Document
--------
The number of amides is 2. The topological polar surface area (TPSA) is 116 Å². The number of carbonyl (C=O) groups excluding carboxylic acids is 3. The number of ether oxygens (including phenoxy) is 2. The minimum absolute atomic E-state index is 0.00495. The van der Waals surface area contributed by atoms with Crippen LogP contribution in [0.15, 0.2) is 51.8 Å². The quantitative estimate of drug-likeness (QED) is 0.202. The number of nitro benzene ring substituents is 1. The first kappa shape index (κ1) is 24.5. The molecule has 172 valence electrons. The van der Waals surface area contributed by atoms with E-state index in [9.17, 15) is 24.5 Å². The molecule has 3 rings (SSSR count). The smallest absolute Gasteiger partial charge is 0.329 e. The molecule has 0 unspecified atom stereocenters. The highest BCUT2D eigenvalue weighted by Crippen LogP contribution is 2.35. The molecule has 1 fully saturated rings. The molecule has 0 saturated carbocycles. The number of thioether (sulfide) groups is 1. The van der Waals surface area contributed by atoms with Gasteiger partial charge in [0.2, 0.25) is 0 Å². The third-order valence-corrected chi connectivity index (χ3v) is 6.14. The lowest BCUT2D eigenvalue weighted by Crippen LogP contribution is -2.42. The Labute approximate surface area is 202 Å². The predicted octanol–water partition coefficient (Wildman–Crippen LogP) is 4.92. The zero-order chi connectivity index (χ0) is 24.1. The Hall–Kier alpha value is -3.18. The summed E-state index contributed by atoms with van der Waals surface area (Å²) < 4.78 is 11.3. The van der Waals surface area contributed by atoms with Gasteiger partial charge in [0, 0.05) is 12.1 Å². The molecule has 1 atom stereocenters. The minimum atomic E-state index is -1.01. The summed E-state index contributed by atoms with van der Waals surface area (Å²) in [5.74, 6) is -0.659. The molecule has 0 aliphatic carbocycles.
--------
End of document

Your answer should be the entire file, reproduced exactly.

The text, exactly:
The number of amides is 2. The topological polar surface area (TPSA) is 116 Å². The number of carbonyl (C=O) groups excluding carboxylic acids is 3. The number of ether oxygens (including phenoxy) is 2. The minimum absolute atomic E-state index is 0.00495. The van der Waals surface area contributed by atoms with Crippen LogP contribution in [0.15, 0.2) is 51.8 Å². The quantitative estimate of drug-likeness (QED) is 0.202. The number of nitro benzene ring substituents is 1. The first kappa shape index (κ1) is 24.5. The molecule has 172 valence electrons. The van der Waals surface area contributed by atoms with E-state index in [9.17, 15) is 24.5 Å². The molecule has 3 rings (SSSR count). The smallest absolute Gasteiger partial charge is 0.329 e. The molecule has 0 unspecified atom stereocenters. The highest BCUT2D eigenvalue weighted by Crippen LogP contribution is 2.35. The molecule has 1 fully saturated rings. The molecule has 0 saturated carbocycles. The number of thioether (sulfide) groups is 1. The van der Waals surface area contributed by atoms with Gasteiger partial charge in [0.2, 0.25) is 0 Å². The third-order valence-corrected chi connectivity index (χ3v) is 6.14. The lowest BCUT2D eigenvalue weighted by Crippen LogP contribution is -2.42. The Labute approximate surface area is 202 Å². The predicted octanol–water partition coefficient (Wildman–Crippen LogP) is 4.92. The zero-order chi connectivity index (χ0) is 24.1. The Hall–Kier alpha value is -3.18. The summed E-state index contributed by atoms with van der Waals surface area (Å²) < 4.78 is 11.3. The van der Waals surface area contributed by atoms with Gasteiger partial charge in [0, 0.05) is 12.1 Å². The molecule has 1 atom stereocenters. The minimum atomic E-state index is -1.01. The summed E-state index contributed by atoms with van der Waals surface area (Å²) in [5.74, 6) is -0.659. The molecule has 0 aliphatic carbocycles.